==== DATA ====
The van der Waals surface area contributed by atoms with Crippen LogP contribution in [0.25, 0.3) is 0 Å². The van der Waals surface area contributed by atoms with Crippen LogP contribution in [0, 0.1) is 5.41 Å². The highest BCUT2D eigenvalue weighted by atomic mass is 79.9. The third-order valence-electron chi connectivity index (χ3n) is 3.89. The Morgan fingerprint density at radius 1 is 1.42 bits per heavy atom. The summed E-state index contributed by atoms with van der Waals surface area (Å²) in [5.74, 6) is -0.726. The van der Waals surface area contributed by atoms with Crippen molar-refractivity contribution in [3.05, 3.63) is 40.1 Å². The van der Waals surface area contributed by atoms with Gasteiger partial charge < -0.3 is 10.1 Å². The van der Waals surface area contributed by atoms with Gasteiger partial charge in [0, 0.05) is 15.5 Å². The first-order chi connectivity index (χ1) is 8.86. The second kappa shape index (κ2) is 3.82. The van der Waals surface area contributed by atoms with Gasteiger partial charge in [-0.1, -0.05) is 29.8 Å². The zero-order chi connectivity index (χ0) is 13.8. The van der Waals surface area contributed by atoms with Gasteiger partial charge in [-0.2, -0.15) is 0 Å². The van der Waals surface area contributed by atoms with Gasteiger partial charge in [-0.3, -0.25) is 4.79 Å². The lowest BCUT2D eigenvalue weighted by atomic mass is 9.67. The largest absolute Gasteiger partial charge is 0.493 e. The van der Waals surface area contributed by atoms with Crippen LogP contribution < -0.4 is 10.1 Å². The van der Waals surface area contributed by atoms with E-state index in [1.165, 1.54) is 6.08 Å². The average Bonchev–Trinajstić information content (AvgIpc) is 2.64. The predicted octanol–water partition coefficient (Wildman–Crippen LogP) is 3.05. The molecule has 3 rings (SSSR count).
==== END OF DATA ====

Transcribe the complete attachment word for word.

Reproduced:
The van der Waals surface area contributed by atoms with Crippen LogP contribution in [0.25, 0.3) is 0 Å². The van der Waals surface area contributed by atoms with Crippen LogP contribution in [0, 0.1) is 5.41 Å². The highest BCUT2D eigenvalue weighted by atomic mass is 79.9. The third-order valence-electron chi connectivity index (χ3n) is 3.89. The Morgan fingerprint density at radius 1 is 1.42 bits per heavy atom. The summed E-state index contributed by atoms with van der Waals surface area (Å²) in [5.74, 6) is -0.726. The van der Waals surface area contributed by atoms with Crippen molar-refractivity contribution in [3.05, 3.63) is 40.1 Å². The van der Waals surface area contributed by atoms with Gasteiger partial charge < -0.3 is 10.1 Å². The van der Waals surface area contributed by atoms with Gasteiger partial charge in [0, 0.05) is 15.5 Å². The first-order chi connectivity index (χ1) is 8.86. The second kappa shape index (κ2) is 3.82. The van der Waals surface area contributed by atoms with Gasteiger partial charge in [-0.1, -0.05) is 29.8 Å². The zero-order chi connectivity index (χ0) is 13.8. The van der Waals surface area contributed by atoms with Gasteiger partial charge in [-0.2, -0.15) is 0 Å². The van der Waals surface area contributed by atoms with Gasteiger partial charge in [-0.3, -0.25) is 4.79 Å². The lowest BCUT2D eigenvalue weighted by atomic mass is 9.67. The largest absolute Gasteiger partial charge is 0.493 e. The van der Waals surface area contributed by atoms with Crippen LogP contribution < -0.4 is 10.1 Å². The van der Waals surface area contributed by atoms with E-state index in [1.165, 1.54) is 6.08 Å². The average Bonchev–Trinajstić information content (AvgIpc) is 2.64. The predicted octanol–water partition coefficient (Wildman–Crippen LogP) is 3.05. The molecule has 3 rings (SSSR count).